• subject to the objectives of the policy being satisfied.

Vegetation

  • Wherever possible, existing native vegetation should be retained and utilised to protect the dwelling from prevailing windows and hot sun and to provide privacy and a pleasant setting for the dwelling.
  • Construction works should be confined to the minimum area possible and vegetation to be retained should be protected during the construction period.

Landscaping

  • The dominant plant species used in any landscaping or re-planting should be indigenous to Australia and preferably indigenous to the area. (A list of native plants suitable for most conditions is available from the Municipal Offices).

Site Treatment

  • Topsoil resulting from any excavation should be stockpiled and re-spread on any bare areas as soon as possible to encourage regeneration of native plants.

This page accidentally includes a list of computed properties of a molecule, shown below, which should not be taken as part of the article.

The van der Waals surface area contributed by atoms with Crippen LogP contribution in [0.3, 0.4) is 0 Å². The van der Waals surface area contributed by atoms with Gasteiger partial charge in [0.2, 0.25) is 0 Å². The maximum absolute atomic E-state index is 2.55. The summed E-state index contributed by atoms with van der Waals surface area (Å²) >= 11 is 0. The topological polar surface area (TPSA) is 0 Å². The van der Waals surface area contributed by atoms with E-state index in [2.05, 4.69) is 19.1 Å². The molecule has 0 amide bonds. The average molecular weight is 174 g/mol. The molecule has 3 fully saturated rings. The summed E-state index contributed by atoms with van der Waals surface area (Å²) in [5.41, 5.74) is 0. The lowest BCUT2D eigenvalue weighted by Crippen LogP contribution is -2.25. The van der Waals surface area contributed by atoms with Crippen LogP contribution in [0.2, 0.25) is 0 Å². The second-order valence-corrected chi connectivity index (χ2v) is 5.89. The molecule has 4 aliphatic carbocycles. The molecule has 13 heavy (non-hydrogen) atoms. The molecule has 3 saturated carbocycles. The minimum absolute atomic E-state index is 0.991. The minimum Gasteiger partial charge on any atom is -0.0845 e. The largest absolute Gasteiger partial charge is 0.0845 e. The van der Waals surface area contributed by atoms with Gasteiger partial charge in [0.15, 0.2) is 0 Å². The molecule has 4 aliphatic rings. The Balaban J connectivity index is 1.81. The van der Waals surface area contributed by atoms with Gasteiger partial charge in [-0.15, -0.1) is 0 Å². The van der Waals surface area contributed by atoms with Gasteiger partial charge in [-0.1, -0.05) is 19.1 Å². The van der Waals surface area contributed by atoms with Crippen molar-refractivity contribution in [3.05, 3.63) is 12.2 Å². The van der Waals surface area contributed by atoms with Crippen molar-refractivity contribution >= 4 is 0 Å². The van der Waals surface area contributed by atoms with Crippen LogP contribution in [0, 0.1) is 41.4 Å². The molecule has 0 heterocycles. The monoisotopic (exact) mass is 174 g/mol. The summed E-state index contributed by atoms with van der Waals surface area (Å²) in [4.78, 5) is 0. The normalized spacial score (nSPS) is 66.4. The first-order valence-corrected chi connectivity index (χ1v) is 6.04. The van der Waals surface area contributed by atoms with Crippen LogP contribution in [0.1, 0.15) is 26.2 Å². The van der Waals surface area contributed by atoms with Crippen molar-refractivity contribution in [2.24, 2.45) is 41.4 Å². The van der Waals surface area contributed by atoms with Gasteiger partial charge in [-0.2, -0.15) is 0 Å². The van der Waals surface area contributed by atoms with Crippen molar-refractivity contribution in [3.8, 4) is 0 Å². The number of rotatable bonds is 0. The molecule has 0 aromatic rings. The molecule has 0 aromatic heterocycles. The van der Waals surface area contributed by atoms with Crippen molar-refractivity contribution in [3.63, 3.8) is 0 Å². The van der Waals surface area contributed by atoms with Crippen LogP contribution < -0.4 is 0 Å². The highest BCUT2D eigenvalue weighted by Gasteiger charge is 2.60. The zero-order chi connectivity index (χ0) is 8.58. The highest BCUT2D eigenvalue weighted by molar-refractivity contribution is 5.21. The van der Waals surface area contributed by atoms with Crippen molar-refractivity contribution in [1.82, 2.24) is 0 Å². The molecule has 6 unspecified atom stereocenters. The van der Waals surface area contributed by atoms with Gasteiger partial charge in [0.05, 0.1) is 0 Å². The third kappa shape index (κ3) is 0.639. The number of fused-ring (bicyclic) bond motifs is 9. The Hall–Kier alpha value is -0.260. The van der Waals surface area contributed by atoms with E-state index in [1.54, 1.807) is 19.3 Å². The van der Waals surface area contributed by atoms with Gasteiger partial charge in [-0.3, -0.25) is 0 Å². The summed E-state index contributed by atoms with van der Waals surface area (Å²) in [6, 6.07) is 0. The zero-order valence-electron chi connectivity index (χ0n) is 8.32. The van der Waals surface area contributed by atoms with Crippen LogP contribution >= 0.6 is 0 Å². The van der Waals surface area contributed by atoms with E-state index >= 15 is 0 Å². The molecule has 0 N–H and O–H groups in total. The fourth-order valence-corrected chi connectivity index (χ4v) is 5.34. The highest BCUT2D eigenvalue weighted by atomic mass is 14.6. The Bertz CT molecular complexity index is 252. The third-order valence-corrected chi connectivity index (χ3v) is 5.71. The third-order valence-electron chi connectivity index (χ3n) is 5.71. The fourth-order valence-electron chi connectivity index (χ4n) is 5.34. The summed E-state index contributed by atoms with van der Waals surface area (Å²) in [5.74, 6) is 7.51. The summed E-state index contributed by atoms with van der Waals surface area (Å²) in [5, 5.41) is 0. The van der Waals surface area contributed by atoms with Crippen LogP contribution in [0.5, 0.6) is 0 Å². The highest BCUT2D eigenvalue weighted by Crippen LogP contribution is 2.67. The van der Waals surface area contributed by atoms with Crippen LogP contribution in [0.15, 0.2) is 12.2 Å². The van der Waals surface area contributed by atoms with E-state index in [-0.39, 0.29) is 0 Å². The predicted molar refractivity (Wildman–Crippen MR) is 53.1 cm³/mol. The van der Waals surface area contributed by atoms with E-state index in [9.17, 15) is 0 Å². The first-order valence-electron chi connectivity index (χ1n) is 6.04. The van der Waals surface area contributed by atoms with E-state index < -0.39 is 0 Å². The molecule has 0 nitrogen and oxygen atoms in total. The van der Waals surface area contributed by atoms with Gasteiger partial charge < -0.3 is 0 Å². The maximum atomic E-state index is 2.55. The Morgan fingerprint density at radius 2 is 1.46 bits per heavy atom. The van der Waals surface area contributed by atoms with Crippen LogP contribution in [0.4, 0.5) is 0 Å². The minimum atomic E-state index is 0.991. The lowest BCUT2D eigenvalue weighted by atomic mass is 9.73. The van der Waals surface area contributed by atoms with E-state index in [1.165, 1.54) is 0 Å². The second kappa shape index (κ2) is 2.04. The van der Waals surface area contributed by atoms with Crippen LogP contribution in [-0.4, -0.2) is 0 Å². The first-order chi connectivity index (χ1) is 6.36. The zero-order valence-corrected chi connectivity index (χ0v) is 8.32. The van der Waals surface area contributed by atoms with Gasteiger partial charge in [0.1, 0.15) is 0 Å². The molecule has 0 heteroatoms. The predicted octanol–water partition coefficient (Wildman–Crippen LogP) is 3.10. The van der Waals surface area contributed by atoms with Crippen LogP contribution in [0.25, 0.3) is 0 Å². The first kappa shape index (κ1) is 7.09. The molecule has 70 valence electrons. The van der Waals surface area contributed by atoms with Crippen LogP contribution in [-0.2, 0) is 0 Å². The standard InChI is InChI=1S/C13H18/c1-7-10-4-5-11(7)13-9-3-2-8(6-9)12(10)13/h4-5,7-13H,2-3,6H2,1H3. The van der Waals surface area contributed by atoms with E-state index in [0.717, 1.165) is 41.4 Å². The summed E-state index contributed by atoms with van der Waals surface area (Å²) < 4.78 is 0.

Site and Orientation

  • Dwellings should be sited slightly below the crest of hills to avoid strong prevailing winds and to avoid the adverse effect of a hilltop location. A dwelling sited below a hill crest is also safer in the event of bushfire.
  • Where possible, dwellings should be oriented with the long axis east west and so that living rooms face north. West facing walls should have few windows and northfacing windows should be protected externally from the hot summer sun. Such orientation should improve interior comfort and reduce energy consumption.
  • Dwellings should also be oriented and designed to allow cross ventilation and to take advantage of cooling summer breezes.